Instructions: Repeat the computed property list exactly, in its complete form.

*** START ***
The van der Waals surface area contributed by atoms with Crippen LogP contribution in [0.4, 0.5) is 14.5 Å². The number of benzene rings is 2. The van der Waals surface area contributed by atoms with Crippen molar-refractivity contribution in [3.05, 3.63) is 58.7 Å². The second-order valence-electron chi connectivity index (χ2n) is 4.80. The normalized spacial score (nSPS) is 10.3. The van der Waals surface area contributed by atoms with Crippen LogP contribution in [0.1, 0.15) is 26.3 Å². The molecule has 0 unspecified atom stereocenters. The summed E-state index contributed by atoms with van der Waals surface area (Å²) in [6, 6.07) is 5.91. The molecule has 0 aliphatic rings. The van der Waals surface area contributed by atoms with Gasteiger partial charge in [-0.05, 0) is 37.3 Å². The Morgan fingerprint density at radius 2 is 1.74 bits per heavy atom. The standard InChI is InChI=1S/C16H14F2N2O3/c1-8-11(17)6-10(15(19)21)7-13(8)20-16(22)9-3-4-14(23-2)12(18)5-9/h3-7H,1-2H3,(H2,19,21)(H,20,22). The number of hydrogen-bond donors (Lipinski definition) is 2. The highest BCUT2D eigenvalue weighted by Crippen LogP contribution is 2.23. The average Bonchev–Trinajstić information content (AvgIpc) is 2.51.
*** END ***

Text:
The van der Waals surface area contributed by atoms with Crippen LogP contribution in [0.4, 0.5) is 14.5 Å². The number of benzene rings is 2. The van der Waals surface area contributed by atoms with Crippen molar-refractivity contribution in [3.05, 3.63) is 58.7 Å². The second-order valence-electron chi connectivity index (χ2n) is 4.80. The normalized spacial score (nSPS) is 10.3. The van der Waals surface area contributed by atoms with Crippen LogP contribution in [0.1, 0.15) is 26.3 Å². The molecule has 0 unspecified atom stereocenters. The summed E-state index contributed by atoms with van der Waals surface area (Å²) in [6, 6.07) is 5.91. The molecule has 0 aliphatic rings. The van der Waals surface area contributed by atoms with Gasteiger partial charge in [-0.05, 0) is 37.3 Å². The Morgan fingerprint density at radius 2 is 1.74 bits per heavy atom. The standard InChI is InChI=1S/C16H14F2N2O3/c1-8-11(17)6-10(15(19)21)7-13(8)20-16(22)9-3-4-14(23-2)12(18)5-9/h3-7H,1-2H3,(H2,19,21)(H,20,22). The number of hydrogen-bond donors (Lipinski definition) is 2. The highest BCUT2D eigenvalue weighted by Crippen LogP contribution is 2.23. The average Bonchev–Trinajstić information content (AvgIpc) is 2.51.